The Supreme Court of Appeal (SCA) has awarded the family of Michael Komape R1.4-million in damages for emotional shock and grief, after the five-year-old fell into a pit latrine at school and drowned.
It was “the most appalling and undignified death,” Justice Eric Leach said on behalf of a unanimous bench.
In 2014, five-year-old Komape went to the toilet at his school in Chebeng village, Limpopo.
The dilapidated structure atop the pit latrine could not hold the weight of his body, and the seat collapsed.
He fell in and drowned in human waste. He was found “lying in the filth in the pit with hand outstretched as if seeking help,” the judgment reads.
For years the school had been asking the provincial department of education to improve the pit latrines. “Although the evidence established that it would have cost as little as R500 per seat for structurally sound seats to have been built, the education authorities failed to do so,” said Leach.
Even though the education authorities conceded that they were negligent and liable to pay damages for emotional shock, the high court decided that a claim for damages on this score was not justified by the evidence and for the most part dismissed the Komape’s claim.
The SCA took a dim view of this, calling it “startling to say the least”.
The appeal court said it was a daunting task to come to a monetary award “as no monetary compensation can ever make up for their loss”. Michael’s parents and siblings had all suffered prolonged post-traumatic stress disorder, bereavement and grief.
Michael’s parents, Rosina and James, had also suffered depression, the court said, with “nightmares and flashbacks of Michael lying in the pit with his hand outstretched”.
Leach said that what made it worse was the unfeeling attitude of the education authorities — including in the litigation: “This was a case that cried out for settlement, (yet) the appellants were obliged to go to trial, submit to the rigours of the hearing, and to relive the trauma of the past in excruciating detail. This included being subjected to unsympathetic and, at times, cruel and denigrating cross-examination.”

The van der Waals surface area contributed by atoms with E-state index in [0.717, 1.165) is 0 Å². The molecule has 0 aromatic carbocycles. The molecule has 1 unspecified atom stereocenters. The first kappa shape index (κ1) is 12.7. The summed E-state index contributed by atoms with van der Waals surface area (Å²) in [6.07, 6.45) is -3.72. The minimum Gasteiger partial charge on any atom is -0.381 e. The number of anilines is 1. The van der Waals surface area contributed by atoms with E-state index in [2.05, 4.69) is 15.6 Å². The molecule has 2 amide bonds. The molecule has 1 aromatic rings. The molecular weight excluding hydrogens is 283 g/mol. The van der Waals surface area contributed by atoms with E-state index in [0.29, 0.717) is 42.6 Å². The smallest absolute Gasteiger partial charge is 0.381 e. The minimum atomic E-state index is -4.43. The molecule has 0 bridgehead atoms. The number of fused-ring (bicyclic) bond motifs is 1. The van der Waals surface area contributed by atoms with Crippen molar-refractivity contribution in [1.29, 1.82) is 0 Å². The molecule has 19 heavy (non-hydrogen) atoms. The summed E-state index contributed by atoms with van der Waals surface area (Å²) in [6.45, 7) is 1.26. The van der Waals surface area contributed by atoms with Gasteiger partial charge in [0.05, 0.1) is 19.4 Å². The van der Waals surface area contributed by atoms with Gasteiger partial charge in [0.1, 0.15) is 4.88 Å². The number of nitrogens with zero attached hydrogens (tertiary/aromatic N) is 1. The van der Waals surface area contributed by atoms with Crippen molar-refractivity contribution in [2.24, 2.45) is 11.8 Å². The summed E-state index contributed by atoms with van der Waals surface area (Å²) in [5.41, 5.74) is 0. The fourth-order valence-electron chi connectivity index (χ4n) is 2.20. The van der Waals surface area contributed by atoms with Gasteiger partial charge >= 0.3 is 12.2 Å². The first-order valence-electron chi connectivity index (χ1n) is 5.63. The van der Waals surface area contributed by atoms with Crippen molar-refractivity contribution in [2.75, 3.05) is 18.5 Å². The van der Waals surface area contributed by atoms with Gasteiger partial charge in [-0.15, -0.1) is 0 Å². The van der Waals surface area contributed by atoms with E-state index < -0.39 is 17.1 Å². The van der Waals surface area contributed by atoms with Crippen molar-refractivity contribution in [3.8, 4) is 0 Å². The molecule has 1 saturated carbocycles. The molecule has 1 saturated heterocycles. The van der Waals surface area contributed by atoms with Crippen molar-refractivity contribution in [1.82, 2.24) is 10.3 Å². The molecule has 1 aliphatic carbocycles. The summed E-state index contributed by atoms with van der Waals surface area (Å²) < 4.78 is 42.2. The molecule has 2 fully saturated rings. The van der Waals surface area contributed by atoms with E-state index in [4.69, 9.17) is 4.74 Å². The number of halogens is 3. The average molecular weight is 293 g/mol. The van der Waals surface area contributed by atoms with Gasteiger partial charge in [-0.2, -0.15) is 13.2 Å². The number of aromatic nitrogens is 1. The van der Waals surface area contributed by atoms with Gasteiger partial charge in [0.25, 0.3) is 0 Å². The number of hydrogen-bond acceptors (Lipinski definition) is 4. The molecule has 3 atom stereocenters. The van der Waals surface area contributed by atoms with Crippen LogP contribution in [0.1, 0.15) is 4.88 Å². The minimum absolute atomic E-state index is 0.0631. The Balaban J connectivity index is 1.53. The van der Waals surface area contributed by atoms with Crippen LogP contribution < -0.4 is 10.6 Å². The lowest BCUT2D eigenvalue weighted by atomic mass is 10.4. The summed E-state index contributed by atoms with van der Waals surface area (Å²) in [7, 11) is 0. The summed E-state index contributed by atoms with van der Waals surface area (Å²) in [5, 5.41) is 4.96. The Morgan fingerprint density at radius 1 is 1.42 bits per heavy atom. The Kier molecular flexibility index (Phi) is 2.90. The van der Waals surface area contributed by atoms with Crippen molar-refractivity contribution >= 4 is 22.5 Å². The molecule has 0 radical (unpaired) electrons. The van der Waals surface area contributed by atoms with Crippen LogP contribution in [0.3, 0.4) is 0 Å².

The attitude of the education authorities, including in the appeal litigation, “is to be deprecated in the strongest possible terms,” Leach said. He also ordered a further R6 000 to be awarded for Michael’s three minor siblings for future medical expenses.
However, the appeal court decided not to develop the common law of damages or award constitutional damages — as had been argued by the Komape family’s lawyers and friends of the court Equal Education.
The non-governmental organisation had asked the court to develop the common law to allow for damages for grief, even where there was no psychological illness diagnosed as a result. However, Leach said it was not necessary in this case — because the family’s grief could be adequately compensated for under the law as it stands.
“The fallacy in the appellants’ argument that the common law needs to be developed, is that in the light of the facts in the present case no such development is required for their grief, feelings of bereavement and loss to be taken into account in the assessment of their damages,” the judgment reads.
The court also refused to award “constitutional damages” — damages as a result of a breach of the family’s constitutional rights. Constitutional damages have been awarded before — but in respect of financial loss that would not have been recovered under the common law, said Leach.
“However, there is no reported decision in this country where constitutional damages have been awarded as a solatium for breach of a right where there has been no financial loss, either direct or indirect, or where the compensation had been awarded for a physical or psychiatric injury.”
Leach said it may well be justified in theory – “depending on the facts and circumstances of any particular case” — to award constitutional damages as a punitive measure — to “mark displeasure”. But there were also practical implications to this in South Africa, Leach said.
“Here, the public purse could far better be utilised for the benefit of many than in paying a handful of persons a substantial sum over and above the damages they have sustained and for which they have been compensated,” said the judgment.
The appeal court also ordered the government to pay the costs of the litigation.
Read the full SCA judgment below: